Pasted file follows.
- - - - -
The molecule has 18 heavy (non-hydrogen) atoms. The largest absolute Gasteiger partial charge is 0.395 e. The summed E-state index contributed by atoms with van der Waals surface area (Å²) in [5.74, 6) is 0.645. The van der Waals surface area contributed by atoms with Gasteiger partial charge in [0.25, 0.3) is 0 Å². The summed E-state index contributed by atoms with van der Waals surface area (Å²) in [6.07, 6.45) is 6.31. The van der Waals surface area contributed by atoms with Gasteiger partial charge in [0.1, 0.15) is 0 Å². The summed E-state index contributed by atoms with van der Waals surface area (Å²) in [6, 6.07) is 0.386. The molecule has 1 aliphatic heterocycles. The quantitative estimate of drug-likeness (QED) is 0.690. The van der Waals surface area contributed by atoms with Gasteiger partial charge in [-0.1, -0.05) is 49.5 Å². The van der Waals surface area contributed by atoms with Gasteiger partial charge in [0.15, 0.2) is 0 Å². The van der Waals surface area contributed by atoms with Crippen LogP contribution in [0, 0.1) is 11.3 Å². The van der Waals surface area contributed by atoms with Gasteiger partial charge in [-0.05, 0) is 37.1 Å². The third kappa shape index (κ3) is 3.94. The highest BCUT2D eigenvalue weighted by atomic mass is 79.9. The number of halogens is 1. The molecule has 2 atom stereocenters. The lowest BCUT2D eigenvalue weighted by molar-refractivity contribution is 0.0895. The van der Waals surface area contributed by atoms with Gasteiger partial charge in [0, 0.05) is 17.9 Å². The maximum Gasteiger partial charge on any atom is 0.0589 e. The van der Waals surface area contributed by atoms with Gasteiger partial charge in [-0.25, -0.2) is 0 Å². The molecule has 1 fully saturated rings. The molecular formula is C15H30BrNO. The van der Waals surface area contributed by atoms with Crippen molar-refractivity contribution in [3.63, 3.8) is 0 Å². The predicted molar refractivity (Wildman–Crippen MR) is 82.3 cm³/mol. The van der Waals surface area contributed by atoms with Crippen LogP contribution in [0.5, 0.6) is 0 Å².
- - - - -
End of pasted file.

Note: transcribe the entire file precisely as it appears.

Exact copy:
The molecule has 18 heavy (non-hydrogen) atoms. The largest absolute Gasteiger partial charge is 0.395 e. The summed E-state index contributed by atoms with van der Waals surface area (Å²) in [5.74, 6) is 0.645. The van der Waals surface area contributed by atoms with Gasteiger partial charge in [0.25, 0.3) is 0 Å². The summed E-state index contributed by atoms with van der Waals surface area (Å²) in [6.07, 6.45) is 6.31. The van der Waals surface area contributed by atoms with Gasteiger partial charge in [0.1, 0.15) is 0 Å². The summed E-state index contributed by atoms with van der Waals surface area (Å²) in [6, 6.07) is 0.386. The molecule has 1 aliphatic heterocycles. The quantitative estimate of drug-likeness (QED) is 0.690. The van der Waals surface area contributed by atoms with Gasteiger partial charge in [-0.1, -0.05) is 49.5 Å². The van der Waals surface area contributed by atoms with Gasteiger partial charge in [0.15, 0.2) is 0 Å². The van der Waals surface area contributed by atoms with Crippen LogP contribution in [0, 0.1) is 11.3 Å². The van der Waals surface area contributed by atoms with Gasteiger partial charge in [-0.05, 0) is 37.1 Å². The third kappa shape index (κ3) is 3.94. The highest BCUT2D eigenvalue weighted by atomic mass is 79.9. The number of halogens is 1. The molecule has 2 atom stereocenters. The lowest BCUT2D eigenvalue weighted by molar-refractivity contribution is 0.0895. The van der Waals surface area contributed by atoms with Gasteiger partial charge in [0, 0.05) is 17.9 Å². The maximum Gasteiger partial charge on any atom is 0.0589 e. The van der Waals surface area contributed by atoms with Gasteiger partial charge in [-0.25, -0.2) is 0 Å². The molecule has 1 fully saturated rings. The molecular formula is C15H30BrNO. The van der Waals surface area contributed by atoms with Crippen molar-refractivity contribution in [3.63, 3.8) is 0 Å². The predicted molar refractivity (Wildman–Crippen MR) is 82.3 cm³/mol. The van der Waals surface area contributed by atoms with Crippen LogP contribution in [0.5, 0.6) is 0 Å².